How is your heart?

I have been struggling lately with the realization that, as much as I try not to, I have glamorized being busy.  It is just  so gosh darn rewarding to answer how are you with that deep sigh that says oh there is just so much going on! 

I don't know when I started relating how busy I am to how successful I am, but somewhere in there it happened.  Each time I book a wedding, I am completely flooded with joy.  But shortly after I'll find myself thinking its still not enough and setting a higher goal to fill up my calendar more.  

 And I can't help but notice that it is not just me.  We are all running around frantically, smiling, and telling each other how busy we are.    But something is missing in that conversation. 

This year I will have the opportunity to be an intimate part of 15 couple's most beautiful celebration.  Moments so precious and fleeting and beautiful, and they have asked me to be witness and tell that story.  But how am I going to be open to hearing their story if I don't take the time to slow down and listen?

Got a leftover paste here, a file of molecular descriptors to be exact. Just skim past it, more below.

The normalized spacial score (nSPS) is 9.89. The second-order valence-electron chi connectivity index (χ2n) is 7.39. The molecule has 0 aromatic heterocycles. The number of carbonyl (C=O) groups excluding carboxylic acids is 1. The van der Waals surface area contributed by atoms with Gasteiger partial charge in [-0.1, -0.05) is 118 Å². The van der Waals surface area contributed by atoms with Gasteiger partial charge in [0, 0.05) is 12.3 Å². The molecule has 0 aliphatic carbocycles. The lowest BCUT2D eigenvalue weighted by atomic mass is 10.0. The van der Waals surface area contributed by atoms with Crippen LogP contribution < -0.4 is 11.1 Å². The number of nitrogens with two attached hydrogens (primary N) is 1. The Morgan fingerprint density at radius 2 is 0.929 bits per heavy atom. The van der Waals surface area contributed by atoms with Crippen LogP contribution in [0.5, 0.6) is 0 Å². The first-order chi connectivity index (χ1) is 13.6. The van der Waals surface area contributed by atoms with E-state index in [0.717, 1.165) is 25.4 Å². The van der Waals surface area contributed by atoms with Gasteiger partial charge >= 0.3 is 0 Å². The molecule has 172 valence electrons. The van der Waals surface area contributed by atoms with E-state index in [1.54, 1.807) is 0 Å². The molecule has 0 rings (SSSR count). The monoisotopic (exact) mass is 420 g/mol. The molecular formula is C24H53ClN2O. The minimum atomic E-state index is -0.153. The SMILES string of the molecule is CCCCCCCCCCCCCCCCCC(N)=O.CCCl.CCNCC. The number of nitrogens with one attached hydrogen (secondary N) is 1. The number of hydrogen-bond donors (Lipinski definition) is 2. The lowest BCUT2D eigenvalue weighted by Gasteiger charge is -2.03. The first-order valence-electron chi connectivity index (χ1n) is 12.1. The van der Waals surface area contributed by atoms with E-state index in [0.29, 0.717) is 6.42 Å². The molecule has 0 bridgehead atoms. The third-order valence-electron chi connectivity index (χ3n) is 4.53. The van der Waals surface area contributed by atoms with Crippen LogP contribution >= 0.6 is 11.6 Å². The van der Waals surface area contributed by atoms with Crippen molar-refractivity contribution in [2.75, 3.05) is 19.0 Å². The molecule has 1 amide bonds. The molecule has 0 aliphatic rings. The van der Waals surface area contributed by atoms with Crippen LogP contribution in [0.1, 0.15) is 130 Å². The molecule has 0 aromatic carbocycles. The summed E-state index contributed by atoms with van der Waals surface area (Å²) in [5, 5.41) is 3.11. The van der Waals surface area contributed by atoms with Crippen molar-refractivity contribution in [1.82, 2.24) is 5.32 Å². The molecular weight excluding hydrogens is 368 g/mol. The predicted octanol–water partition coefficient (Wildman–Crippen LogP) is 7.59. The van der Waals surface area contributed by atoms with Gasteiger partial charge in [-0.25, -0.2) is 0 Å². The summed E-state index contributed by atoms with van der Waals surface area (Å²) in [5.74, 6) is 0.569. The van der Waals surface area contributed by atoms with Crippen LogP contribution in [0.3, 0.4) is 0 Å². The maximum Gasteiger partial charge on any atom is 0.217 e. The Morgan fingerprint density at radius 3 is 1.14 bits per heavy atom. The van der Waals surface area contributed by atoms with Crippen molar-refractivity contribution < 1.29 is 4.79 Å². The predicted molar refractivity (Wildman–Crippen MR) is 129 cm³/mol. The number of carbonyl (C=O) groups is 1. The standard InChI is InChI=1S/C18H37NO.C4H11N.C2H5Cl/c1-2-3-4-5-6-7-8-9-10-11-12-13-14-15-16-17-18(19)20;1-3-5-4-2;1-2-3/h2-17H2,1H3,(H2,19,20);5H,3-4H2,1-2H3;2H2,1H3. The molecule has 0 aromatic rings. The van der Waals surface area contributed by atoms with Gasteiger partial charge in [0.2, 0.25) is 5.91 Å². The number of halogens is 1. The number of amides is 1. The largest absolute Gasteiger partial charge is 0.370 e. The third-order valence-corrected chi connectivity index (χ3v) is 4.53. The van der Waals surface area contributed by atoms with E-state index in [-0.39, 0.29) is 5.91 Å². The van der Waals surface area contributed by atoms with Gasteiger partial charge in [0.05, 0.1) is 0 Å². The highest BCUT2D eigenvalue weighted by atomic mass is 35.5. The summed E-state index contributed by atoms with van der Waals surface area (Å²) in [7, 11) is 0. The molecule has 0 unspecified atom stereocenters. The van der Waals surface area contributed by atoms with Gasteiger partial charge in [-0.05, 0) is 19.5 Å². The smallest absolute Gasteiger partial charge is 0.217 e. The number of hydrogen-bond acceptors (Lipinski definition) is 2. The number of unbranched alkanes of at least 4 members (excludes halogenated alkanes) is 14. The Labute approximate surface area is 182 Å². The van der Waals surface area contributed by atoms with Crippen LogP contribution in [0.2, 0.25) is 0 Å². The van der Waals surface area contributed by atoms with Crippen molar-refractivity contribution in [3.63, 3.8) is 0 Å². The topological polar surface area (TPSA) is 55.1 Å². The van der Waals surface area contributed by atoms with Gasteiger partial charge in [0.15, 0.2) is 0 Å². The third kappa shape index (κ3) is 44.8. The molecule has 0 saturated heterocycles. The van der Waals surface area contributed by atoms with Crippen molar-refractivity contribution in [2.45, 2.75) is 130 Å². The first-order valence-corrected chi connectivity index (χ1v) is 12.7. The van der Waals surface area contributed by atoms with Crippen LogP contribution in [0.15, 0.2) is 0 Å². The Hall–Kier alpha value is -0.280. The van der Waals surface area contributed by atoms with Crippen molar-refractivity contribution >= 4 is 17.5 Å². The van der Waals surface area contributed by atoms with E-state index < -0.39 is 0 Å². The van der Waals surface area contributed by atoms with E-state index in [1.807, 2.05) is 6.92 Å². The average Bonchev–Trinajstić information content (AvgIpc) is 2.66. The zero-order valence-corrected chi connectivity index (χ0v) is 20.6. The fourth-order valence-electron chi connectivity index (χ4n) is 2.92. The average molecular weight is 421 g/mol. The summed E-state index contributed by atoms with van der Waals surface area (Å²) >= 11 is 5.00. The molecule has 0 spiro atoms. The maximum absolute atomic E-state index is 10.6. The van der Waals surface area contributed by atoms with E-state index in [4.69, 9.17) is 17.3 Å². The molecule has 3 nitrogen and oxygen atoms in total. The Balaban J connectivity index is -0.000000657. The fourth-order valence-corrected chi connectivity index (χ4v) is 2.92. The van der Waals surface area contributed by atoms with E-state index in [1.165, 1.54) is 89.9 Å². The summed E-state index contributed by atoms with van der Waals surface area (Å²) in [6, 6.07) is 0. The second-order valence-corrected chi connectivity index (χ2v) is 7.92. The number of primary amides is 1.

I recently READ, that in Muslim cultures, to ask how are you doing, you ask: in Arabic, Kayf haal-ik? or in Persian, Haal-e shomaa chetoreh?  How is your haal?  

How is your heart?

Instead of just wanting the common answers (oh I am fine, oh I have been busy) it is an invite.  To share in the lost art of slow conversation.  One without an agenda, and without a need to fill every silence.  A space for honest and soulful conversation.  One where you drop the need to constantly be productive, constantly pushing forward, and instead embrace the inefficiencies of being human.  

To say to someone, I am not too busy for you.  

I am not asking how many items are on your to-do list, nor asking how many items are in your inbox. I want to know how your heart is doing, at this very moment. Tell me. Tell me your heart is joyous, tell me your heart is aching, tell me your heart is sad, tell me your heart craves a human touch. Examine your own heart, explore your soul, and then tell me something about your heart and your soul.
— Omid Safi "The Disease of Being Busy"